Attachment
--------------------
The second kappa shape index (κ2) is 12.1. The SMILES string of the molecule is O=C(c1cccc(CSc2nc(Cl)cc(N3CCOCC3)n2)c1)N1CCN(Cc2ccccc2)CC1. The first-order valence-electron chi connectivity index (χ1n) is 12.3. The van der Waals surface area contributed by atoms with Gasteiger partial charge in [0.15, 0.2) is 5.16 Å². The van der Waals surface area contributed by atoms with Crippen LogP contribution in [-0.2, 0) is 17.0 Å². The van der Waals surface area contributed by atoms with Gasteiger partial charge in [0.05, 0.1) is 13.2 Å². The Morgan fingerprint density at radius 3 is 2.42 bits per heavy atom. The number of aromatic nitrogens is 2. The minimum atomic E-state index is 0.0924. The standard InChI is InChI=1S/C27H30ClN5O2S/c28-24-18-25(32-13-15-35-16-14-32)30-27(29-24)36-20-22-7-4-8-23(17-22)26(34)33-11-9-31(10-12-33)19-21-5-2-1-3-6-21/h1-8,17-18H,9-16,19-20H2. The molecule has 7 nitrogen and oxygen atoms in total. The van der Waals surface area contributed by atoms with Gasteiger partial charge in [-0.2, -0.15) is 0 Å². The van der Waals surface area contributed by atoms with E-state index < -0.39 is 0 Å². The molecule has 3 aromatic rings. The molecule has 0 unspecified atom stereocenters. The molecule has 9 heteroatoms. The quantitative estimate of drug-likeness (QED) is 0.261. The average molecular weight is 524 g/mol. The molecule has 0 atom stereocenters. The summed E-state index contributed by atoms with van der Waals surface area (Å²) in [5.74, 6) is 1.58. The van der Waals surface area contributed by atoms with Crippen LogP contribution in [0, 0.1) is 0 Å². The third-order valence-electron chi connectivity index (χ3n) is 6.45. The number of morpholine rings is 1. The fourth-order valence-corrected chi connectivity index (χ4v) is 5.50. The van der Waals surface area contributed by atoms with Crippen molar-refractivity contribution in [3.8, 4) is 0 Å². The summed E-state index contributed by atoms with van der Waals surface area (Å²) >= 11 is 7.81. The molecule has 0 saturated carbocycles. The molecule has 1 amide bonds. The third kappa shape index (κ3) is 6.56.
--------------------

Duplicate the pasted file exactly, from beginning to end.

The second kappa shape index (κ2) is 12.1. The SMILES string of the molecule is O=C(c1cccc(CSc2nc(Cl)cc(N3CCOCC3)n2)c1)N1CCN(Cc2ccccc2)CC1. The first-order valence-electron chi connectivity index (χ1n) is 12.3. The van der Waals surface area contributed by atoms with Gasteiger partial charge in [0.15, 0.2) is 5.16 Å². The van der Waals surface area contributed by atoms with Crippen LogP contribution in [-0.2, 0) is 17.0 Å². The van der Waals surface area contributed by atoms with Gasteiger partial charge in [0.05, 0.1) is 13.2 Å². The Morgan fingerprint density at radius 3 is 2.42 bits per heavy atom. The number of aromatic nitrogens is 2. The minimum atomic E-state index is 0.0924. The standard InChI is InChI=1S/C27H30ClN5O2S/c28-24-18-25(32-13-15-35-16-14-32)30-27(29-24)36-20-22-7-4-8-23(17-22)26(34)33-11-9-31(10-12-33)19-21-5-2-1-3-6-21/h1-8,17-18H,9-16,19-20H2. The molecule has 7 nitrogen and oxygen atoms in total. The van der Waals surface area contributed by atoms with Gasteiger partial charge in [-0.2, -0.15) is 0 Å². The van der Waals surface area contributed by atoms with E-state index < -0.39 is 0 Å². The molecule has 3 aromatic rings. The molecule has 0 unspecified atom stereocenters. The molecule has 9 heteroatoms. The quantitative estimate of drug-likeness (QED) is 0.261. The average molecular weight is 524 g/mol. The molecule has 0 atom stereocenters. The summed E-state index contributed by atoms with van der Waals surface area (Å²) in [5.74, 6) is 1.58. The van der Waals surface area contributed by atoms with Crippen LogP contribution in [0, 0.1) is 0 Å². The third-order valence-electron chi connectivity index (χ3n) is 6.45. The number of morpholine rings is 1. The fourth-order valence-corrected chi connectivity index (χ4v) is 5.50. The van der Waals surface area contributed by atoms with Crippen molar-refractivity contribution in [3.8, 4) is 0 Å². The summed E-state index contributed by atoms with van der Waals surface area (Å²) >= 11 is 7.81. The molecule has 0 saturated carbocycles. The molecule has 1 amide bonds. The third kappa shape index (κ3) is 6.56.